• Naturally, the open source community has been a historical source of widget libraries for various component APIs. Previously, such libraries have tended to be closely associated with the underlying component API project (or its development community); the advent of a standard component API makes it much more reasonable to build such libraries that plug in to multiple frameworks or tools.
  • Within large corporations, it is common to see the Marketing Department (for external facing applications) and/or the IT department (for internal apps) mandating that all applications conform to a common set of look and feel standards. For example, I was visiting a customer recently that had a prebuilt set of JavaScript code to create menus with a common look and feel across all of the pages. Currently, that means each page author starts with a cut-n-paste of template code in order to create every new page. A great strategy would be for the IT department to package up that JavaScript code into a widget (this is very easy to do with JSF components) so that the page author can leverage the drag and drop capabilities of development tools to add the code block to their page, and (perhaps more importantly) customize its behavior using property sheets, just like you can customize the characteristics of an Input Text component.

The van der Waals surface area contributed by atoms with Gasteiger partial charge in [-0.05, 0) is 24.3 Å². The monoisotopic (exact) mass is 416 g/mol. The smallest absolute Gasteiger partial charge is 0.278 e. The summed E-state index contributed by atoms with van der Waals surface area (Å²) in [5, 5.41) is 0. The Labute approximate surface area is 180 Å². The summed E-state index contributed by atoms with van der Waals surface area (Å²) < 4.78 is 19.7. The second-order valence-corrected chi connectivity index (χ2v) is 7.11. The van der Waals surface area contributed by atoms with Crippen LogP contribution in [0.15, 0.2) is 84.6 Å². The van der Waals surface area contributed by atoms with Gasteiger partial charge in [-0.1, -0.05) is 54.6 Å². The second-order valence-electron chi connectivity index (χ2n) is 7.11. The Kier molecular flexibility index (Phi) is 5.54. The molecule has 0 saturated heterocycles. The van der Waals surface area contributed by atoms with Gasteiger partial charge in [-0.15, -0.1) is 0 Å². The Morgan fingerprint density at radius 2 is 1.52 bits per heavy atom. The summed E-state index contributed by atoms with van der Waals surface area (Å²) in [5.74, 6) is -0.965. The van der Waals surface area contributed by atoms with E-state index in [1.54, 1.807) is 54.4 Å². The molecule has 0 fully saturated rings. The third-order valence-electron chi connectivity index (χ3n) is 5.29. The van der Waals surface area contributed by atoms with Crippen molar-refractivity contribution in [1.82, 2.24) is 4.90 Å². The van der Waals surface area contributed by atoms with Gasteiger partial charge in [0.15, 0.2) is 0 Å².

• Page authors, in my experience, are generally less concerned about creating "fine grained" reusable chunks of markup (although they do like the idea of being able to reuse such chunks created by others). JSP, for example, has evolved ways to reuse fragments (such as static and dynamic includes in JSP 1.0, or tag files in JSP 2.0). My belief is that these technologies will continue to be leveraged for larger chunks of stuff (such as a banner that is common across multiple pages), rather than on individual widgets, and we'll see tools focus on supporting this sort of use case (for example, see Page Fragments in Sun Java Studio Creator). On the other hand, it's certainly feasible to contemplate a specialized tool for building JSF components that starts with a chunk of markup, and creates the component classes for you -- it's just fairly straightforward Java code, after all.